This is cruel. This is torture. They are trapped underground, and they will soon figure out that the authorities are systematically lying to them about their prospects, and sending them antidepressant pills instead! The miners should be told the straight truth.

Lesbians for birth defects

This LA Times story says that homosexual activists are offended by a drug therapy that reduces birth defects. When pregnant women take the drug, the baby girls are more like girls. I thought that would be a good thing.
"Most clinicians speak about this treatment as ambiguous-genitalia prevention," said Dreger, who co-wrote an editorial about the treatment in a July publication of the Hastings Center, a bioethics organization. "Others suggest that you should prevent homosexuality if you can. But being gay or lesbian is not a disease and should not be treated as such."
So the article says that some homosexual activists are offended at the use of this drug.

Their attitude is weird. Child malnutrition causes kids to be shorter than normal. Short people also complain about being discriminated against. But the short people do not complain about efforts to reduce malnutrition.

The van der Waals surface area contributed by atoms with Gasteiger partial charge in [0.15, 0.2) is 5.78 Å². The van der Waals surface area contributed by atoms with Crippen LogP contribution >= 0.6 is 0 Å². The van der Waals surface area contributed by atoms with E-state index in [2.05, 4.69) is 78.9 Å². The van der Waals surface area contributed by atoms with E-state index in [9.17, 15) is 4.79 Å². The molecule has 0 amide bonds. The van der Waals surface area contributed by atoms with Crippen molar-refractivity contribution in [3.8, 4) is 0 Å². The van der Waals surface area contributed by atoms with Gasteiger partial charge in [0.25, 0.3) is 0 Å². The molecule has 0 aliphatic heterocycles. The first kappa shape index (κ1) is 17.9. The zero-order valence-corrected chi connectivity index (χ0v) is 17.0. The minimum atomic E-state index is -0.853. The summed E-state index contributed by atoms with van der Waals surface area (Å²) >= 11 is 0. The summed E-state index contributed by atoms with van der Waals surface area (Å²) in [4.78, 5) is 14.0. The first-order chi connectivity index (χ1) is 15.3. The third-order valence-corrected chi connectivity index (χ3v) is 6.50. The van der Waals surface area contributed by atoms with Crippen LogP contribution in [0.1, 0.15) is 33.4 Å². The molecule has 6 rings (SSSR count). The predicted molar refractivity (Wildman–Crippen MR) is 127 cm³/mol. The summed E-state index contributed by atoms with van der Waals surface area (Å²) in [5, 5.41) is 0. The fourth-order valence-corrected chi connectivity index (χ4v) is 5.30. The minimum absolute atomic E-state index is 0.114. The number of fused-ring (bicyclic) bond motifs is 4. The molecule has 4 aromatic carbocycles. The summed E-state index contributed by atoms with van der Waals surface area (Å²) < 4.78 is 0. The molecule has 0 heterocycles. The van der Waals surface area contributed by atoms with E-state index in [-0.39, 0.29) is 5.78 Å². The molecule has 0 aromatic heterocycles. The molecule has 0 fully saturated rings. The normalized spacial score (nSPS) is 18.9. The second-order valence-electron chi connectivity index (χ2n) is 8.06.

Wednesday, August 25, 2010

Explaining polls on Obama's religion

Political scientist Brendan Nyhan tries to explain why Americans increasingly say that Pres. Obama is a Moslem. His research paper says:
This study applies psychological research on the ineffectiveness of negations to the misperception that Barack Obama is a Muslim. We test two approaches to correcting the misperception -- a misperception negation ("I am not and never have been of the Muslim faith") and a corrective affirmation ("I am a Christian"). Our experiment has several innovative features, including a focus on the effectiveness of a candidateAs attempts to correct a misperception (rather than a neutral source) and the use of video-based corrections as experimental manipulations. ... Overall, the realistic nature of our experiment makes an important contribution to the study of misperceptions and attempts to correct them.
His basic premises are that people are stupid, Obama is a Christian, and that people should blindly accept statements from authority.

A flat denial by Obama has to combined with his numerous statements in support of Islam, and his support for building a mosque near the 9-11 WTC site.

Conspicuously absent from his research is the possibility of Obama affirming Christian beliefs. With Americans doubting his Christianity, it would be very easy for him to explain his Christian beliefs, if he has any.